On the Cross, God is There.

April 5, 2020

Church of the Servant, Wilmington, NC

Palm Sunday – Year A
The Passion of our Lord according to Matthew



This Palm Sunday, as with every Palm Sunday, we hear the Passion story. This year, it’s from Matthew’s gospel. Instead of having it in our worshiping sanctuary and hearing it from many adult voices, we have a virtual Zoom version, told in the voices of our teens from Church of the Servant. I don’t know about you, but for me it holds even more meaning hearing it in their voices and knowing that they came together to do it for us as a worshiping community.

A couple of days before the taping of that Passion story, I got a text from Jesus’s mom. Well, not Mary, but Ellie’s mom, Emilia. She wanted to know what the proper pronunciation for “Eli, Eli, lema sabachthani” was – which obviously, I struggle with myself. I found what I thought was a reliable recording and sent it to her. The point is that, Ellie wanted to get it just right. So too, when we all gathered on Friday afternoon with our Zoom time together to make the recording, we all wanted to get it just right.

After one run-through rehearsal, we then did our first live recording. As you might imagine, we had a couple of technology hiccups, not to mention an unscripted appearance by the Centurion’s dad.Needless to say, after that take, we had one final shoot and we got it done. That’s what was provided for you today. And as for the “Eli, Eli, lema sabachthani,” Ellie, you got it just right and we appreciate it.

That phrase, “My God, my God, why have you forsaken me?” holds so much in it within this Passion story. For many through the years and centuries, we’ve seen it as a moment of weakness. A sign of Jesus’ true humanity. A time of doubt, perhaps, as to whether God was with him on that cross. Perhaps that Jesus’ humanity was showing more fully. I think some of that comes because we’re unfamiliar with the Hebrew context of Psalms in their world and in their religious life.

In truth, when the first line of a Psalm is said, it evokes the contents of the whole Psalm. Similar to, if you were to hear somebody say, “Amazing grace, how sweet the sound,” you could finish that line, maybe even finish the whole song. The meaning of it comes to you in full in just hearing that first line. So too, with this cry of “My God, my God, why have you forsaken me?” It would evoke the entirety of Psalm 22.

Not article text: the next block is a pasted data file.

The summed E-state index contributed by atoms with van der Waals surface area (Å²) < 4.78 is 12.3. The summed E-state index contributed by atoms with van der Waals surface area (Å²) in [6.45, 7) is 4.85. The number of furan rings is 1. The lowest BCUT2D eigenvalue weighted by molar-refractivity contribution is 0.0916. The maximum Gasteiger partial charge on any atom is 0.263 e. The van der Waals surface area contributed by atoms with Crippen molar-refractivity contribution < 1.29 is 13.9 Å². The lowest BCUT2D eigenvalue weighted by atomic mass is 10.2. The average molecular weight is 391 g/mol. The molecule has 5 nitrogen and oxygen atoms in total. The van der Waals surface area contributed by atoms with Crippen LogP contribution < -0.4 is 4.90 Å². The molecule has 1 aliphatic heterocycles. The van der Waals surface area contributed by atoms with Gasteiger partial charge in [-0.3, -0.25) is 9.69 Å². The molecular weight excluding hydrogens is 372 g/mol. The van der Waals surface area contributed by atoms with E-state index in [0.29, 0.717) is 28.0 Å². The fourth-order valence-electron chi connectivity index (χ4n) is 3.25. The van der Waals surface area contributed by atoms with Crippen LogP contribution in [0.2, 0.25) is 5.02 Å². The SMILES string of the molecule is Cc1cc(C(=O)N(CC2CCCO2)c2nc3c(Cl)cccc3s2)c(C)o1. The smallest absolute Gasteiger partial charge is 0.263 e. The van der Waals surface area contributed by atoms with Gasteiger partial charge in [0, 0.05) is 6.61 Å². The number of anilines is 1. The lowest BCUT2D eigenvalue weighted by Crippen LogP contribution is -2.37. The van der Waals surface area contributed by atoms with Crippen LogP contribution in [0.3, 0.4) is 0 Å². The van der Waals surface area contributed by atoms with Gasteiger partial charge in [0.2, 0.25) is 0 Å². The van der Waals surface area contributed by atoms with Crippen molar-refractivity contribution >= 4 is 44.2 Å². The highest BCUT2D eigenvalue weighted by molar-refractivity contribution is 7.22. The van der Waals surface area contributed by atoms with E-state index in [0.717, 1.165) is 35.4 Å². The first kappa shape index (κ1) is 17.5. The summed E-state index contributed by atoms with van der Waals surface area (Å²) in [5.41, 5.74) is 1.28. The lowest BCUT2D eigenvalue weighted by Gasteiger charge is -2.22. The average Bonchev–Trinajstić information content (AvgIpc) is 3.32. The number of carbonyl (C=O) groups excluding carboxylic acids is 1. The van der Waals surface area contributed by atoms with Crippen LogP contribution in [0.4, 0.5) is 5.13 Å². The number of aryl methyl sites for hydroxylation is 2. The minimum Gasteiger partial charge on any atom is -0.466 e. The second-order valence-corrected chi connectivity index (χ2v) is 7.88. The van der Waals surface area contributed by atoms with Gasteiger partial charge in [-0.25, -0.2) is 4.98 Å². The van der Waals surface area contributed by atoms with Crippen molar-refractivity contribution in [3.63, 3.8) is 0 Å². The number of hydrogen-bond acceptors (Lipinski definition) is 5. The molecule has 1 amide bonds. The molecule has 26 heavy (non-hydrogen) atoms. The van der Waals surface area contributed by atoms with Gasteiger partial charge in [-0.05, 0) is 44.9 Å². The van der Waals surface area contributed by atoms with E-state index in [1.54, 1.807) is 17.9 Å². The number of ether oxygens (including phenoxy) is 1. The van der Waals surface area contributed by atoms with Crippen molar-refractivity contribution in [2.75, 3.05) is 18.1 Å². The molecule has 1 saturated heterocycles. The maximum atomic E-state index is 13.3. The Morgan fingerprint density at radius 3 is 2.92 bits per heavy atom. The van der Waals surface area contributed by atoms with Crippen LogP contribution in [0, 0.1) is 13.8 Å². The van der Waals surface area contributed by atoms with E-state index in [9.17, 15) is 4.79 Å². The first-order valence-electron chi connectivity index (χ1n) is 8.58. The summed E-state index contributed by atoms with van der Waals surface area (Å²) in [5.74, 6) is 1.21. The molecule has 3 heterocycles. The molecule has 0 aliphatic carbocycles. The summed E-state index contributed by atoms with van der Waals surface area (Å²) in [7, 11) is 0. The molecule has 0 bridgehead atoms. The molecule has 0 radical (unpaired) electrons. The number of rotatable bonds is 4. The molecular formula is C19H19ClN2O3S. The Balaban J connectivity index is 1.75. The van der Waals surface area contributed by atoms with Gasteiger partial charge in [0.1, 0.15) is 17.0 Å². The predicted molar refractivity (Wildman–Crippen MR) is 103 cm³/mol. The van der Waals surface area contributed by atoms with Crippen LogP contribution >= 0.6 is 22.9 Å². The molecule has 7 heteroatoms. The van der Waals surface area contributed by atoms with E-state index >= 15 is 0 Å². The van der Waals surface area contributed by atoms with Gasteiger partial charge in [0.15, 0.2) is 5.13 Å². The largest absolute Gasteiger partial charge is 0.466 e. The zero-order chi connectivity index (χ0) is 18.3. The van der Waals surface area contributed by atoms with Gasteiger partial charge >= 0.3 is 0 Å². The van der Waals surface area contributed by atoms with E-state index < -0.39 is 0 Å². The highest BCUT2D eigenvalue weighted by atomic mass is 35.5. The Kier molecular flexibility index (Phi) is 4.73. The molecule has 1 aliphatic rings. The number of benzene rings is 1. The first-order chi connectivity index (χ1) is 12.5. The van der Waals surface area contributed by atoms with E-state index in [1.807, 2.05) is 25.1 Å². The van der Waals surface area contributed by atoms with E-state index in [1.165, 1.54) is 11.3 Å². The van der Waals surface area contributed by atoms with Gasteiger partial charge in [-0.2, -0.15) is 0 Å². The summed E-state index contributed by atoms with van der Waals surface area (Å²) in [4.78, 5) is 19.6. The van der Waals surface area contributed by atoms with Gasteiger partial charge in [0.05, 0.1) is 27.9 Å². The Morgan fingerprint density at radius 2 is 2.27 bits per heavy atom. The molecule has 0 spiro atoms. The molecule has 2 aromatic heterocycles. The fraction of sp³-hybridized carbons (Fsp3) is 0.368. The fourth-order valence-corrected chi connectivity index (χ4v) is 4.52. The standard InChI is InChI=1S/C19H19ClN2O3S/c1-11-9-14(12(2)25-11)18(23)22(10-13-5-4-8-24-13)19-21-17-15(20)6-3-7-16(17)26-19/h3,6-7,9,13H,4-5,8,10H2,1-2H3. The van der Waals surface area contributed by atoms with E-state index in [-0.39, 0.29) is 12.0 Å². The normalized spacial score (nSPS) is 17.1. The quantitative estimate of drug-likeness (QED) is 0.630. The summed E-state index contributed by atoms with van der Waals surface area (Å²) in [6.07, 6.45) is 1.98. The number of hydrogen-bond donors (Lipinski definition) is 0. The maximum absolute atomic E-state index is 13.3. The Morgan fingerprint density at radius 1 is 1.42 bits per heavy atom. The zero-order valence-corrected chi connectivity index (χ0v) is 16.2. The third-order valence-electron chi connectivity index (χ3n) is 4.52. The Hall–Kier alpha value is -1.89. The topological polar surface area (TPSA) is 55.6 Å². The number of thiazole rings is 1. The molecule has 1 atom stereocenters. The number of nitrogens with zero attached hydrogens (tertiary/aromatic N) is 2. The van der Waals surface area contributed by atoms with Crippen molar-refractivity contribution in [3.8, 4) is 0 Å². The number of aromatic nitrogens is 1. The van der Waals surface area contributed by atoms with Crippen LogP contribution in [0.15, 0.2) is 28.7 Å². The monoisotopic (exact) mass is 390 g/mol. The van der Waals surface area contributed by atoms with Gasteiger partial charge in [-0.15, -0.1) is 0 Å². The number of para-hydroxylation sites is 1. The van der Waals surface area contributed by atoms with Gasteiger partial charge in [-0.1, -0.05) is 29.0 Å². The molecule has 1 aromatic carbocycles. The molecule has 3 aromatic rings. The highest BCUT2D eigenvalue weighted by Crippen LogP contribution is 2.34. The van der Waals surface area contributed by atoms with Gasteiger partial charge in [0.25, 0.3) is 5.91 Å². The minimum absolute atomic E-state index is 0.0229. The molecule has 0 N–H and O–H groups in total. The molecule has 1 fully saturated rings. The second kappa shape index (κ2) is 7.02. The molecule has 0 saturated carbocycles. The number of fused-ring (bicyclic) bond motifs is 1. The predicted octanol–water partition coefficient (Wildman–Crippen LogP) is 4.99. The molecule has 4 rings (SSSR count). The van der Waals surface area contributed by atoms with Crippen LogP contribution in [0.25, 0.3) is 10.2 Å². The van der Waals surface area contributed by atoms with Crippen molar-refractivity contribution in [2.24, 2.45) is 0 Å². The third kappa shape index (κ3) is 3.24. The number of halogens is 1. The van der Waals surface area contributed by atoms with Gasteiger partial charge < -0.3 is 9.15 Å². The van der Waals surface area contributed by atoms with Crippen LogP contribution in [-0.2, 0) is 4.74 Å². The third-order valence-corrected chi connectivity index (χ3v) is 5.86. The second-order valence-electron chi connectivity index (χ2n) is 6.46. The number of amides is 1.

A song of lament, yes, but also a song that holds within it God’s unending faithfulness to the people of Israel and to the promise of God’s unending faithfulness for the days and years and millennia ahead. Old Testament scholar and theologian Ellen Davis compares the Psalms of lament to Blues songs, “speaking in vividly metaphorical language that is intensely personal and yet not private.”[i] When the gospel writer uses this first line, “My God, my God, why have you forsaken me?

Like a Blues song, it would bring with it all the poetic language of the Psalm, conveying the challenge of suffering, even to the point of dehumanization and isolation.[ii]  But the Psalm doesn’t stay there. Davis contends that Psalm 22 “joins the protracted cry of agony with an equally extravagant anticipation of joy.”[iii] I don’t know about you, but most of the Blues songs I hear stay in the point of agony. This leaning in to the extravagant anticipation of joy brings to mind the African-American spirituals more than a Blues song.

From the beginning, God is found with those who suffer. God hears their cries.

The Israelites, the early Christians, and all those who have been oppressed through time.

Verse 24 of Psalm 22 says, “For God did not despise or abhor the affliction of the afflicted. God did not hide his face from me, but heard when I cried to Him.

So too, for us now in this confusing time in our world amid the COVID-19 virus, an invisible enemy.

  • There are those of us who are alone.
  • There are those of us who are frightened or anxious.
  • There are those of us who are putting themselves in harm’s way every day in order to help others.

When we cry out to God in our distress, we can be assured that God can handle our lament. God understands and hears our suffering, but God also is there as a comforter to us. We can rest in the assurance that God is with us, even as we cry out in our distress.

On this Passion Sunday as we remember Jesus on the cross, while God is implicated in his suffering, God is also in the deliverance. While we know that the cross isn’t the end of the story, yet even on the cross, we know that God is there. Amen.

[i] Davis, Ellen F. 1992. “Exploding the Limits: Form and Function in Psalm 22.” Journal for the Study of the Old Testament 17 (53): 93–105. Page 93. https://search.ebscohost.com/login.aspx?direct=true&db=lsdah&AN=ATLA0000851304&site=ehost-live

[ii] Ibid. 98.

[iii] Ibid. 104.


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